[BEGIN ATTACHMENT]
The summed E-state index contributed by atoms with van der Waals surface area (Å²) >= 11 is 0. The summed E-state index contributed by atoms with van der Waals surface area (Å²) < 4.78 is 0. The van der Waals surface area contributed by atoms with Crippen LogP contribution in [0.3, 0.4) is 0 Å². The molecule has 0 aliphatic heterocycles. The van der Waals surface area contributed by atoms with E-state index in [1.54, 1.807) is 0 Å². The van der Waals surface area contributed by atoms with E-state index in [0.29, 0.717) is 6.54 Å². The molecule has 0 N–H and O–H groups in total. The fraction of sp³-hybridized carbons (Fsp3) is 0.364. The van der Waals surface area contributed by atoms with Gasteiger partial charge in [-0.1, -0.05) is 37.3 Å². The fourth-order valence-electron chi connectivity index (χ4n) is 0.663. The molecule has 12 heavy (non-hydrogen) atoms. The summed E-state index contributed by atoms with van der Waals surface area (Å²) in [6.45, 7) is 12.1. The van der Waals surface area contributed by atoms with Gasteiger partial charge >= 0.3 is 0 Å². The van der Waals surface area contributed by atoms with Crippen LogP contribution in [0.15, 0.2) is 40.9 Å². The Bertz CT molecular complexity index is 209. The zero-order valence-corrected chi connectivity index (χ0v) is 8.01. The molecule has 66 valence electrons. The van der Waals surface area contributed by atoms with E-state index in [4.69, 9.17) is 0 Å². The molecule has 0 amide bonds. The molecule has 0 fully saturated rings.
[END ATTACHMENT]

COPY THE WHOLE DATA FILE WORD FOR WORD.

The summed E-state index contributed by atoms with van der Waals surface area (Å²) >= 11 is 0. The summed E-state index contributed by atoms with van der Waals surface area (Å²) < 4.78 is 0. The van der Waals surface area contributed by atoms with Crippen LogP contribution in [0.3, 0.4) is 0 Å². The molecule has 0 aliphatic heterocycles. The van der Waals surface area contributed by atoms with E-state index in [1.54, 1.807) is 0 Å². The van der Waals surface area contributed by atoms with E-state index in [0.29, 0.717) is 6.54 Å². The molecule has 0 N–H and O–H groups in total. The fraction of sp³-hybridized carbons (Fsp3) is 0.364. The van der Waals surface area contributed by atoms with Gasteiger partial charge in [-0.1, -0.05) is 37.3 Å². The fourth-order valence-electron chi connectivity index (χ4n) is 0.663. The molecule has 12 heavy (non-hydrogen) atoms. The summed E-state index contributed by atoms with van der Waals surface area (Å²) in [6.45, 7) is 12.1. The van der Waals surface area contributed by atoms with Gasteiger partial charge >= 0.3 is 0 Å². The van der Waals surface area contributed by atoms with Crippen LogP contribution in [0.15, 0.2) is 40.9 Å². The Bertz CT molecular complexity index is 209. The zero-order valence-corrected chi connectivity index (χ0v) is 8.01. The molecule has 66 valence electrons. The van der Waals surface area contributed by atoms with E-state index in [4.69, 9.17) is 0 Å². The molecule has 0 amide bonds. The molecule has 0 fully saturated rings.